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The Chicago martyrs
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The Chicago martyrs - Image 42. 1899. Special Collections, University of Houston Libraries. University of Houston Digital Library. Web. October 26, 2020. https://digital.lib.uh.edu/collection/scpamp/item/1725/show/1599.

Disclaimer: This is a general citation for reference purposes. Please consult the most recent edition of your style manual for the proper formatting of the type of source you are citing. If the date given in the citation does not match the date on the digital item, use the more accurate date below the digital item.

(1899). The Chicago martyrs - Image 42. Socialist and Communist Pamphlets. Special Collections, University of Houston Libraries. Retrieved from https://digital.lib.uh.edu/collection/scpamp/item/1725/show/1599

Disclaimer: This is a general citation for reference purposes. Please consult the most recent edition of your style manual for the proper formatting of the type of source you are citing. If the date given in the citation does not match the date on the digital item, use the more accurate date below the digital item.

The Chicago martyrs - Image 42, 1899, Socialist and Communist Pamphlets, Special Collections, University of Houston Libraries, accessed October 26, 2020, https://digital.lib.uh.edu/collection/scpamp/item/1725/show/1599.

Disclaimer: This is a general citation for reference purposes. Please consult the most recent edition of your style manual for the proper formatting of the type of source you are citing. If the date given in the citation does not match the date on the digital item, use the more accurate date below the digital item.

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Compound Item Description
Title The Chicago martyrs
Alternative Title The Chicago martyrs: the famous speeches of the eight anarchists in Judge Gary's court, October 7, 8, 9, 1886, and Reasons for pardoning Fielden, Neebe, and Schwab
Contributor (LCNAF)
  • Altgeld, John Peter, 1847-1902
  • Spies, August Vincent Theodore, 1855-1887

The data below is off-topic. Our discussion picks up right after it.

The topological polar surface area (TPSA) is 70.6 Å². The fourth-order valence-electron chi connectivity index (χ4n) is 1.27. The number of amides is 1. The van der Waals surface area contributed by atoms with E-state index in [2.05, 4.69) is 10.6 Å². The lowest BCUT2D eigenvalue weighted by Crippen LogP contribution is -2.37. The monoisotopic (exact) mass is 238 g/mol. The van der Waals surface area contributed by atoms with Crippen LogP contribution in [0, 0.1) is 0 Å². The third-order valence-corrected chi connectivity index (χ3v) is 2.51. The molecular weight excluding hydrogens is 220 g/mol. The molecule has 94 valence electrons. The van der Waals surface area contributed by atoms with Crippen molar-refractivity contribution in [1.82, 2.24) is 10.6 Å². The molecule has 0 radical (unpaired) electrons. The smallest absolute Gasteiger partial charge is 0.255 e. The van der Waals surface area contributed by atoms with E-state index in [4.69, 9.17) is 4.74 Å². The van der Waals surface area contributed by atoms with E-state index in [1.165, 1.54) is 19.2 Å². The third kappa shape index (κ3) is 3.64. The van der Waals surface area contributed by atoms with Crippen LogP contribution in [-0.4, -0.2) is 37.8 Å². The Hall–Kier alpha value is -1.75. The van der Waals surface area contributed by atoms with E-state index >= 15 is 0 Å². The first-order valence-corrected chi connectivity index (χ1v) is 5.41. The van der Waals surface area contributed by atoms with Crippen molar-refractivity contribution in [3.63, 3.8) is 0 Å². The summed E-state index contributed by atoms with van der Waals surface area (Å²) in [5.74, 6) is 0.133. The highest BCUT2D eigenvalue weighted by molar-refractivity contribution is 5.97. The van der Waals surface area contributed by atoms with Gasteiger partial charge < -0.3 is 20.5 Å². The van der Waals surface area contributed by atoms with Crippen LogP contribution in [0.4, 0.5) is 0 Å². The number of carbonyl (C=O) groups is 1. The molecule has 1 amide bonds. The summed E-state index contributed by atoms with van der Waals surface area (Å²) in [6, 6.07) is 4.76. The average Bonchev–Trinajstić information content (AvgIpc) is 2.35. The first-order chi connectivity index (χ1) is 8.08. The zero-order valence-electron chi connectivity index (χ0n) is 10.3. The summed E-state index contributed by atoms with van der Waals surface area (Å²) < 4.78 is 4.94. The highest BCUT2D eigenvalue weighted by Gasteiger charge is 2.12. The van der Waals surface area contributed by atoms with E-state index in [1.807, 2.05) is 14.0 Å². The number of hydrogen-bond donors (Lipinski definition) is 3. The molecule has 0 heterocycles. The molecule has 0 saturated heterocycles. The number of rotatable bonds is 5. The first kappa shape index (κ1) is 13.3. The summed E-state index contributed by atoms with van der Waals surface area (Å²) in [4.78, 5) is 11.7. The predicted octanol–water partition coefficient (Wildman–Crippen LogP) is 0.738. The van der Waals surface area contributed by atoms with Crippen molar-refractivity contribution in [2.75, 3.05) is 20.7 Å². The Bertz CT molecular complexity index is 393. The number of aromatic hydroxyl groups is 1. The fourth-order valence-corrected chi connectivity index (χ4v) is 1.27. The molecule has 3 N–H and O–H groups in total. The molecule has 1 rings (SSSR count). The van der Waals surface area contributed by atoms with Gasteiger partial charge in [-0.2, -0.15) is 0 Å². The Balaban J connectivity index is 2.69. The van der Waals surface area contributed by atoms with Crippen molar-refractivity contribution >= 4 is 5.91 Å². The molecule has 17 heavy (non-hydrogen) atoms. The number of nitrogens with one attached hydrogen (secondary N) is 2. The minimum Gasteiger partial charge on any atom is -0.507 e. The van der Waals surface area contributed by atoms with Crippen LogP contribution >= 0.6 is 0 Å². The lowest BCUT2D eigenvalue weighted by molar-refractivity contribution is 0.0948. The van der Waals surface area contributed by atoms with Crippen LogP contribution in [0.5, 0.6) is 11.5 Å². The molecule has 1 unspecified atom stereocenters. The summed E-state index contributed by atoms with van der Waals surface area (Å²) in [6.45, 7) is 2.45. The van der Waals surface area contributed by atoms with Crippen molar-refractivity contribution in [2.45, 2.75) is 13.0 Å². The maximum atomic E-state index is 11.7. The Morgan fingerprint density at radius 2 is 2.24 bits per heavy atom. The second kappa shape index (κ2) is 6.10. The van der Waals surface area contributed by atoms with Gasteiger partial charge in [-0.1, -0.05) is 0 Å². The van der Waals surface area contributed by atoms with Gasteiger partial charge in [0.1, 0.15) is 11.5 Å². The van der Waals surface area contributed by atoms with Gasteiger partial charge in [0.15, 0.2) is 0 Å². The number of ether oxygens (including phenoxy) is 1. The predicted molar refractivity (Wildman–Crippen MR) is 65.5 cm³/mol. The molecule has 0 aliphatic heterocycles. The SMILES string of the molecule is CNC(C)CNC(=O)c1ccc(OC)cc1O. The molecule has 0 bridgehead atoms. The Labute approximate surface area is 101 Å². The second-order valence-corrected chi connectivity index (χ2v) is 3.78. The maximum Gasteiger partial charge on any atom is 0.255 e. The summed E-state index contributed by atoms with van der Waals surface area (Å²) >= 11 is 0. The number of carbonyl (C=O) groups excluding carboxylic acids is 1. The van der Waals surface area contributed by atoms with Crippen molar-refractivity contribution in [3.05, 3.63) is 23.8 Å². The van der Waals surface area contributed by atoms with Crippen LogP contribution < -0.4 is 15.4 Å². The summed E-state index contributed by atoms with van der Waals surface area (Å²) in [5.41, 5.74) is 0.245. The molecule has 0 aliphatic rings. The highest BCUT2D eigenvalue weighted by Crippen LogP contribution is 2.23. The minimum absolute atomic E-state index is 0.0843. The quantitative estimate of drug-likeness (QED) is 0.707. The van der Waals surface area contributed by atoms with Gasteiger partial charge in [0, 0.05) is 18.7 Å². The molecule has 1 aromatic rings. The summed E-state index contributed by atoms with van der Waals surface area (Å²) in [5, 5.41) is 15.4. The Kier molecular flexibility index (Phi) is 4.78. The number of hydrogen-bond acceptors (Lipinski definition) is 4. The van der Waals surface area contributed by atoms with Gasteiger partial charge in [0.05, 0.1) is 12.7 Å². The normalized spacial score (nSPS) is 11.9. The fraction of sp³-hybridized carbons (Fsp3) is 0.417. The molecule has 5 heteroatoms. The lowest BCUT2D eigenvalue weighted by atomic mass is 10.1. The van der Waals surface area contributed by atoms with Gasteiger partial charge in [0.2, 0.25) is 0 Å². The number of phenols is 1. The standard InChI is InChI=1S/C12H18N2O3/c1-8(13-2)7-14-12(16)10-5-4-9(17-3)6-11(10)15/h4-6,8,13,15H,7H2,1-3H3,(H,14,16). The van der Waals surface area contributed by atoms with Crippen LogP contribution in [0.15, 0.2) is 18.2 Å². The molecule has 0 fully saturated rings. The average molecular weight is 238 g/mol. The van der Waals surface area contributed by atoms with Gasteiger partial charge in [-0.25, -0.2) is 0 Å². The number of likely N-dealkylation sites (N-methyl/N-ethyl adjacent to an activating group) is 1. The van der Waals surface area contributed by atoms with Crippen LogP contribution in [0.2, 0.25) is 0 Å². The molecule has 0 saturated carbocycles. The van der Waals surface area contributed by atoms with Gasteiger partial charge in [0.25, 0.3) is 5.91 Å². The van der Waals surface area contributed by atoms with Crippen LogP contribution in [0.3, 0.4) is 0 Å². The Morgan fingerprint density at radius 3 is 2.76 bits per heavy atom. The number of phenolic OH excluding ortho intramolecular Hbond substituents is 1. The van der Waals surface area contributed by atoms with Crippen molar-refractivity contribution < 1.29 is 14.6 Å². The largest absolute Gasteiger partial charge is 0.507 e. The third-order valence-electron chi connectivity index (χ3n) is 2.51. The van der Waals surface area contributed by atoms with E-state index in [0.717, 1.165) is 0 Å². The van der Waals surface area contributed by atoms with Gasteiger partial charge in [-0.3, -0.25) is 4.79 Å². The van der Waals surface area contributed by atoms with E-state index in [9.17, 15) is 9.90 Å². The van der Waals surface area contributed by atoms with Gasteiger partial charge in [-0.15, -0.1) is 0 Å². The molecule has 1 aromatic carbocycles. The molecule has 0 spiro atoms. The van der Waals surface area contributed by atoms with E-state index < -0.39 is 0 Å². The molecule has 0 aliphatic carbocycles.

Publisher Free Society Publishing Co.
Place of Creation (TGN)
  • San Francisco, California
Date 1899
Subject.Topical (LCSH)
  • Haymarket Square Riot, Chicago, Ill., 1886
  • Anarchists
Subject.Name (LCNAF)
  • Fielden, Samuel, 1847-
  • Neebe, Oscar W., 1850-
  • Schwab, Michael, 1853-
Genre (AAT)
  • pamphlets
Language English
Type (DCMI)
  • Text
Original Item Extent 159 pages; [2] leaves of plates; 1 illustration; 1 portrait; 23 cm.
Original Item Location HX846.C4C43 1899
Original Item URL http://library.uh.edu/record=b8319999~S11
Original Collection Socialist and Communist Pamphlets
Digital Collection Socialist and Communist Pamphlets
Digital Collection URL http://digital.lib.uh.edu/collection/scpamp
Repository Special Collections, University of Houston Libraries
Repository URL http://libraries.uh.edu/branches/special-collections
Use and Reproduction This item is in the public domain and may be used freely.
File Name index.cpd
Item Description
Title Image 42
Format (IMT)
  • image/jpeg
File Name uhlib_21042507_041.jpg
Transcript 34 ADDRESS OF GEORGE ENGEL. bombs—and that knowledge he possesses. I do not wish for State's Attorney Grinnell and his assistant, Furthman, the fate of the chief of police Rumpff. If Anarchism could be rooted out, it would have been accomplished long ago in other countries. On the night on which the first bomb in this country was thrown, I was in my apartments at home. I knew nothing of the conspiracy which the State's attorney pretends to have discovered. It is true I am acquainted with several of my fellow-defendants; with most of them, however, but slightly, through seeing them at meetings, and hearing them speak. Nor do I deny, that I, too, have spoken at meetings, saying that, if every workingman had a bomb in his pocket, capitalistic rule would soon come to an end. That is my opinion, and my wish; it became my conviction, when I discovered the wickedness of the capitalistic conditions of the day. When hundreds of workingmen have been destroyed in mines in consequence of faulty preparations, for the repairing of which the owners were too stingy, the capitalistic papers have scarcely noticed it. See with what satisfaction and cruelty they make their report, when here and there workingmen have been fired upon, while striking for a few cents' increase in their wages, that they might earn only a scanty subsistence. Can anyone feel respect for a government that accords rights only to the privileged classes and none to the workers? We have seen but recently how the coal barons combined to form a conspiracy to raise the price of coal, while at the same time reducing the already low wages of their men. Are they accused of conspiracy on that account? But when workingmen dare ask an increase in their wages, the militia and the police are sent out to shoot them down. For such a government as this I can feel no respect, and will combat it, despite its power, despite its police, despite its spies. I hate and combat, not the individual capitalist, but the system that gives him those privileges. My greatest wish is that workingmen may recognize who are their friends and who are their enemies. As to my conviction, brought about as it was, through capitalistic influence, I have not one word to say.